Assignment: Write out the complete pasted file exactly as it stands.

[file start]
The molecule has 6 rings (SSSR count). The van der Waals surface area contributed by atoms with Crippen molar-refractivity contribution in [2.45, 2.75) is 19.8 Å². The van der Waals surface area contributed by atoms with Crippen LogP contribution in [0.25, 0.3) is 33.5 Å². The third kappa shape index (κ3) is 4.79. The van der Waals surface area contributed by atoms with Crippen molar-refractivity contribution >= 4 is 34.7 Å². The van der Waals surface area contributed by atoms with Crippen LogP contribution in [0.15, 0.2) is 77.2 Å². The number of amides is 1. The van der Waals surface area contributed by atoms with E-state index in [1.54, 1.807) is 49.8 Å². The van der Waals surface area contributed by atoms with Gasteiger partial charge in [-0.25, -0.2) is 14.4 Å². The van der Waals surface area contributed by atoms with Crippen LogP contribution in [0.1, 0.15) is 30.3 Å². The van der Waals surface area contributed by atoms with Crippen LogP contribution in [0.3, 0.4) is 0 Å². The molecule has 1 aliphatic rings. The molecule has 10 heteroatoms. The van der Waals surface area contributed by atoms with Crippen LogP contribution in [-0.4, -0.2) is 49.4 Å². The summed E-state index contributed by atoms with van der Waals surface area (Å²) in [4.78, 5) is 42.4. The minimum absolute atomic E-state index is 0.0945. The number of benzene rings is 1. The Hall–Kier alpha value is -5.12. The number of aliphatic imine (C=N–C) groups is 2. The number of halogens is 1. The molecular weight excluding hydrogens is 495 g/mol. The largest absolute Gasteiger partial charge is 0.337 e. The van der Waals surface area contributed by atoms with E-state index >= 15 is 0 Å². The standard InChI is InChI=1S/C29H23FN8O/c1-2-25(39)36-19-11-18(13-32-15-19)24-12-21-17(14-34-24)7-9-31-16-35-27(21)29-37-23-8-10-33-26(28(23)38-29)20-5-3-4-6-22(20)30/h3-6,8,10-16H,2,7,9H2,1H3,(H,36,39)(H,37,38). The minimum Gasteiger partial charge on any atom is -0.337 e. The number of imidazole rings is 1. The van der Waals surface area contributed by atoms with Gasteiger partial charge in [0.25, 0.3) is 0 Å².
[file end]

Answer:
The molecule has 6 rings (SSSR count). The van der Waals surface area contributed by atoms with Crippen molar-refractivity contribution in [2.45, 2.75) is 19.8 Å². The van der Waals surface area contributed by atoms with Crippen LogP contribution in [0.25, 0.3) is 33.5 Å². The third kappa shape index (κ3) is 4.79. The van der Waals surface area contributed by atoms with Crippen molar-refractivity contribution >= 4 is 34.7 Å². The van der Waals surface area contributed by atoms with Crippen LogP contribution in [0.15, 0.2) is 77.2 Å². The number of amides is 1. The van der Waals surface area contributed by atoms with E-state index in [1.54, 1.807) is 49.8 Å². The van der Waals surface area contributed by atoms with Gasteiger partial charge in [-0.25, -0.2) is 14.4 Å². The van der Waals surface area contributed by atoms with Crippen LogP contribution in [0.1, 0.15) is 30.3 Å². The van der Waals surface area contributed by atoms with Crippen LogP contribution in [0.3, 0.4) is 0 Å². The molecule has 1 aliphatic rings. The molecule has 10 heteroatoms. The van der Waals surface area contributed by atoms with Crippen LogP contribution in [-0.4, -0.2) is 49.4 Å². The summed E-state index contributed by atoms with van der Waals surface area (Å²) in [4.78, 5) is 42.4. The minimum absolute atomic E-state index is 0.0945. The number of benzene rings is 1. The Hall–Kier alpha value is -5.12. The number of aliphatic imine (C=N–C) groups is 2. The number of halogens is 1. The molecular weight excluding hydrogens is 495 g/mol. The largest absolute Gasteiger partial charge is 0.337 e. The van der Waals surface area contributed by atoms with E-state index >= 15 is 0 Å². The standard InChI is InChI=1S/C29H23FN8O/c1-2-25(39)36-19-11-18(13-32-15-19)24-12-21-17(14-34-24)7-9-31-16-35-27(21)29-37-23-8-10-33-26(28(23)38-29)20-5-3-4-6-22(20)30/h3-6,8,10-16H,2,7,9H2,1H3,(H,36,39)(H,37,38). The minimum Gasteiger partial charge on any atom is -0.337 e. The number of imidazole rings is 1. The van der Waals surface area contributed by atoms with Gasteiger partial charge in [0.25, 0.3) is 0 Å².